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So what do trees do for us?

Trees are so integrated into daily life that it is easy to forget the whole variety of benefits that they Photo of two applesprovide. This is a short list of some of the most important.


Trees provide useful products

This is the most obvious and direct benefit that trees can provide. Even in towns, trees provide traditional products such as timber and fruit as well as new products, including wood chip mulch and renewable fuel. The chemical extracted from yew trees provides the chemotherapy drug Taxol.

Photo of a squirrel

Trees are good for wildlife

A mature oak tree can provide support for over 460 different species of insects, birds and mammals in shelters and hollows, as well as fruit, flowers and foliage that attract a huge variety of birds and insects.

 

Trees provide shade and shelter

With an increasing awareness of the problems of over-exposure to the summer sun, trees can provide a seasonal barrier to harmful ultraviolet radiation creating areas of dappled shade where people can escape from the famous heat of the British summer.

The evaporation of moisture from leaves acts to cool the surrounding air. One mature oak tree will absorb over ten times the energy emitted by a 1KW electric fire.Photo of a van on a road

Trees create a local distinctiveness

Trees help to soften and frame buildings and developments, creating green spaces within the most built-up urban environments. Streets well populated with trees look far more attractive than those completely devoid of vegetation.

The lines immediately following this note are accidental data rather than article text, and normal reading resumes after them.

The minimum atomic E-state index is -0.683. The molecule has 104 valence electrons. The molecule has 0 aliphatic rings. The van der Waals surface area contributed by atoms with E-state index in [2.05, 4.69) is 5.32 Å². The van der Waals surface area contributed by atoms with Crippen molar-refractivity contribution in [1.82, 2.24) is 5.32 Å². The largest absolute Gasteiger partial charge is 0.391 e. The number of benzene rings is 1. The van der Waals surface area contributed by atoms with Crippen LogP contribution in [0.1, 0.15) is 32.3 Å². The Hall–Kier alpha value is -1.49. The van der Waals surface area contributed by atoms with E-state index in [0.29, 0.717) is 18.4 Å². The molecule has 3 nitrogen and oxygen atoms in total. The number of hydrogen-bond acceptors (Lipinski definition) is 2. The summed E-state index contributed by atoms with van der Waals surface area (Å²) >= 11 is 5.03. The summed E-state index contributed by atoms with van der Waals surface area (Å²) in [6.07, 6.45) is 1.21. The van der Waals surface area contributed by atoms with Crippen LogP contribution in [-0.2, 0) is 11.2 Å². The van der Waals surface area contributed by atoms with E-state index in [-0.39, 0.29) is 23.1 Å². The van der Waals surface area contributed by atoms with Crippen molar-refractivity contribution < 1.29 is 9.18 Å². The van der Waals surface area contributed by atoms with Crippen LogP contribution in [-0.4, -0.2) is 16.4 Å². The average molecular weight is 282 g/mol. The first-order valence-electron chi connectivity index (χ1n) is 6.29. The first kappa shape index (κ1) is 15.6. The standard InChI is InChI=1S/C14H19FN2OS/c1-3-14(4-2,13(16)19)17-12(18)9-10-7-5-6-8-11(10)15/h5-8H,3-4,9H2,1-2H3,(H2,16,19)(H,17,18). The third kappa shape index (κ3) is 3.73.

Trees can reduce noise in urban environments

Noise pollution can drastically affect the quality of life. Trees can help by providing a dense physical barrier. Noise levels can be reduced by between six and eight decibels for every 30m of tree cover. This form of noise barrier is often cheaper and more effective than fences, as well as providing additional benefits.

Trees can help strengthen communities

Trees can provide an opportunity for people to work together by volunteering to help with tree planting or woodland maintenance schemes. Communities can create and enhance areas that can be used for the benefit and enjoyment of everyone.

Trees can keep the ground stable

On sloping sites, tree roots act to prevent erosion and stabilise the soil. Over time, decaying wood and leaves will enrich the soil.

Trees help with cleaning the environment

With the increasingly frequent cases of asthma, especially in children, the benefits trees provide in cleaning the air should not be underestimated. The canopies of trees act as a physical filter, absorbing harmful gases such as carbon monoxide, nitrogen dioxide and sulphur dioxide. Trees have also been shown to be very effective at trapping fine dusts and toxic particles, the trapped dust being washed to the ground by rain.

Trees can improve the local economy

There are many small and some large businesses within Medway that depend on trees both directly and indirectly. Orchards, garden centres and local tree surgeons all provide useful services and can encourage the responsible management of trees.